Software platforms can live and die on the strength of their developer communities. Just ask Microsoft. Remember Steve Ballmer's "developers, developers, developers" speech? As staunchly proprietary and hostile to open source as folks are up in Redmond, they're not dumb enough to deny the huge role ISVs have played in making Windows the dominant desktop OS.
Why should hosted apps be any different? As software begins its transition from the desktop to the Web, SaaS vendors and other online businesses are rediscovering what traditional software players knew all along: It pays to nurture an active developer community. That's why Salesforce.com began promoting itself as a developer platform early on, and why today even a seemingly frivolous service like Twitter is encouraging independent developers to build on its back end.
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What's the point of Twitter, you ask? Who knows -- maybe some enterprising coder will come along with an add-on application that can finally answer that question for you.
But unlike desktop software, opening a Web-based app to third-party developers isn't as simple as just offering a few APIs. The unpredictable nature of the Net exposes SaaS providers to challenges that OS vendors never had to confront. And in this early stage of cloud computing, models of success are hard to come by. As Twitter is finding out, providing a stable development platform for a large-scale Web-based service is harder than it sounds -- and the independent software developers are watching.
Twitter's growing pains
The biggest challenge facing anyone who wants to create a developer community is giving developers a reason to join in. Software development is no Field of Dreams, and just because you build it doesn't mean anyone will come. For example, few open source software projects actually enjoy the idealized, community-based development model that we're taught to expect. In most cases, the majority of code comes from a few key developers who were with the project from the beginning; outside contributions are rare.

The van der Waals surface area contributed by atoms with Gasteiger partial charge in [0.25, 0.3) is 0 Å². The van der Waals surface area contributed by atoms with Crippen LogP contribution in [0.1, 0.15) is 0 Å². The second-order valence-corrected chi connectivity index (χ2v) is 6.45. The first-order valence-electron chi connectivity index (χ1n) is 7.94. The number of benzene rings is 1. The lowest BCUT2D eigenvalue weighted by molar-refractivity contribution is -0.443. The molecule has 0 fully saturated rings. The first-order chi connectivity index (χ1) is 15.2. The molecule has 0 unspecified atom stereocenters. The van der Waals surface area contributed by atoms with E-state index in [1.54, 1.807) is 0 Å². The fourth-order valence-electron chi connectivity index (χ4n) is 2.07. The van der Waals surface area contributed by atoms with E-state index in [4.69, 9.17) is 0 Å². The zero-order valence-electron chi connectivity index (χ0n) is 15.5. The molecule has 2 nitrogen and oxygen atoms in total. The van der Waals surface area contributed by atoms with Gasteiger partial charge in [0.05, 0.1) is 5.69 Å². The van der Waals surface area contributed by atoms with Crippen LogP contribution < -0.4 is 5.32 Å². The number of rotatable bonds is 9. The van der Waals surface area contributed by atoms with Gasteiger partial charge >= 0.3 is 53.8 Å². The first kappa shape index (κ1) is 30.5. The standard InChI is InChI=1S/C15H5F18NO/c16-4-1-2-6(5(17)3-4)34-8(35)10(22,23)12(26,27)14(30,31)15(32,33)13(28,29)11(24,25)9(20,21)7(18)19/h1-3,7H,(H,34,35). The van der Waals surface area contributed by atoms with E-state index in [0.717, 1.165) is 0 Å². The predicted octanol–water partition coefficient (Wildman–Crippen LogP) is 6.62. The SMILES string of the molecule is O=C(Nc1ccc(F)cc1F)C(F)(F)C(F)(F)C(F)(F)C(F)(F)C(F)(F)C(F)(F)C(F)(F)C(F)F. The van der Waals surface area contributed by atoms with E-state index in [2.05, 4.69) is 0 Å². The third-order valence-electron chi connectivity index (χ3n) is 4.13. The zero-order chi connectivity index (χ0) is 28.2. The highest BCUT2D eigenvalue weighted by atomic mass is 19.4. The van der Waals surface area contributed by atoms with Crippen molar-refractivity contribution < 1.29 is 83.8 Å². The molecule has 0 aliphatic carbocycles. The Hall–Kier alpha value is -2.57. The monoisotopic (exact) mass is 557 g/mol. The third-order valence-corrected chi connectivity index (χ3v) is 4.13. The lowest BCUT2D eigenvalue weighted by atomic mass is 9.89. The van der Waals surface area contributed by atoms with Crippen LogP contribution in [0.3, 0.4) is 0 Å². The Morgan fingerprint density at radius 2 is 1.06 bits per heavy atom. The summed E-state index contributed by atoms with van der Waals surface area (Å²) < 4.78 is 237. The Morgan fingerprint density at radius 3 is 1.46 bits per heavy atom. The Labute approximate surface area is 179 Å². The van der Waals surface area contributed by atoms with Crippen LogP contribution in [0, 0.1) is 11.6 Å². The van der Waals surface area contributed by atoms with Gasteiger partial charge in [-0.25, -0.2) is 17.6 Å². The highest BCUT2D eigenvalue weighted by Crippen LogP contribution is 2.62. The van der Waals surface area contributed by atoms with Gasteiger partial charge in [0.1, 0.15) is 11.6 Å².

So what's the best way to encourage third parties to add value to your software platform? Money, of course. The ideal independent software developer -- known in the industry as an ISV, or independent software vendor -- is an entrepreneur, someone who can recognize the untapped opportunities inherent in your platform and translate them into marketable products. The developers who access the Twitter APIs aren't just launching projects, they're launching small businesses.
But when you market your service as a business opportunity, you have to be able to hold up your end of the bargain. The invention of the telephone created dozens of new industries, from telemarketing to 24-hour tech support. Now imagine where all those companies would be if the global telephone networks regularly went offline for hours at a time. Poof!
Unfortunately for Twitter, uptime has never been its strong suit. For avid Tweeters, the infamous "fail whale" -- the image displayed when Twitter.com is experiencing technical difficulties -- is an all-too-familiar sight. Add a recent spate of DDoS attacks into the bargain, and the result is a painfully unreliable service, and by extension, some less-than-thrilled ISVs.